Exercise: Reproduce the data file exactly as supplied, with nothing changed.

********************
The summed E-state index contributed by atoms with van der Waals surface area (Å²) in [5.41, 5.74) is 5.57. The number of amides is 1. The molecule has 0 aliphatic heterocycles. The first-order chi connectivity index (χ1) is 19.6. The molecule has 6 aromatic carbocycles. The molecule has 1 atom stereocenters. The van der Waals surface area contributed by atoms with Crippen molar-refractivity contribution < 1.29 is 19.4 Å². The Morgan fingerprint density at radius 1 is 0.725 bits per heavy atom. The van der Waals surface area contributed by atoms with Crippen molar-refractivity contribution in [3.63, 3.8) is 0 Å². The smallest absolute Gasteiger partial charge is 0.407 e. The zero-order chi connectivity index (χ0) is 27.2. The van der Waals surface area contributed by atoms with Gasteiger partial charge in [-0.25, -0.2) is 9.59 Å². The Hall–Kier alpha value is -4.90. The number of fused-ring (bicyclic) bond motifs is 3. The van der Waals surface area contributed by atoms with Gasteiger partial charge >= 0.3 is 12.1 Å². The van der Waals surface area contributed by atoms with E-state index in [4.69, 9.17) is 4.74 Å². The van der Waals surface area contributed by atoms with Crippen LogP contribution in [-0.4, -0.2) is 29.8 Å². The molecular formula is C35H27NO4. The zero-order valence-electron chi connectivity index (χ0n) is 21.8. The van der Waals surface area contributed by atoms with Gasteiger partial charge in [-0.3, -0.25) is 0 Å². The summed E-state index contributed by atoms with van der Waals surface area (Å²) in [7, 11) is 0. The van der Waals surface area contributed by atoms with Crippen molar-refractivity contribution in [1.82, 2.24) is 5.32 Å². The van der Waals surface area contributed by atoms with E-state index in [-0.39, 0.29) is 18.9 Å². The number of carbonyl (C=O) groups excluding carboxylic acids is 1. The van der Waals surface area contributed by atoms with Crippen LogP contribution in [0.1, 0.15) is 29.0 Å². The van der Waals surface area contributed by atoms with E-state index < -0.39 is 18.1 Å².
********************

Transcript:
The summed E-state index contributed by atoms with van der Waals surface area (Å²) in [5.41, 5.74) is 5.57. The number of amides is 1. The molecule has 0 aliphatic heterocycles. The first-order chi connectivity index (χ1) is 19.6. The molecule has 6 aromatic carbocycles. The molecule has 1 atom stereocenters. The van der Waals surface area contributed by atoms with Crippen molar-refractivity contribution < 1.29 is 19.4 Å². The Morgan fingerprint density at radius 1 is 0.725 bits per heavy atom. The van der Waals surface area contributed by atoms with Crippen molar-refractivity contribution in [3.63, 3.8) is 0 Å². The smallest absolute Gasteiger partial charge is 0.407 e. The zero-order chi connectivity index (χ0) is 27.2. The van der Waals surface area contributed by atoms with Gasteiger partial charge in [-0.25, -0.2) is 9.59 Å². The Hall–Kier alpha value is -4.90. The number of fused-ring (bicyclic) bond motifs is 3. The van der Waals surface area contributed by atoms with Gasteiger partial charge >= 0.3 is 12.1 Å². The van der Waals surface area contributed by atoms with E-state index in [4.69, 9.17) is 4.74 Å². The van der Waals surface area contributed by atoms with Crippen LogP contribution in [-0.4, -0.2) is 29.8 Å². The molecular formula is C35H27NO4. The zero-order valence-electron chi connectivity index (χ0n) is 21.8. The van der Waals surface area contributed by atoms with Gasteiger partial charge in [-0.3, -0.25) is 0 Å². The summed E-state index contributed by atoms with van der Waals surface area (Å²) in [7, 11) is 0. The van der Waals surface area contributed by atoms with Crippen molar-refractivity contribution in [1.82, 2.24) is 5.32 Å². The van der Waals surface area contributed by atoms with E-state index in [-0.39, 0.29) is 18.9 Å². The number of carbonyl (C=O) groups excluding carboxylic acids is 1. The van der Waals surface area contributed by atoms with Crippen LogP contribution in [0.1, 0.15) is 29.0 Å². The van der Waals surface area contributed by atoms with E-state index < -0.39 is 18.1 Å².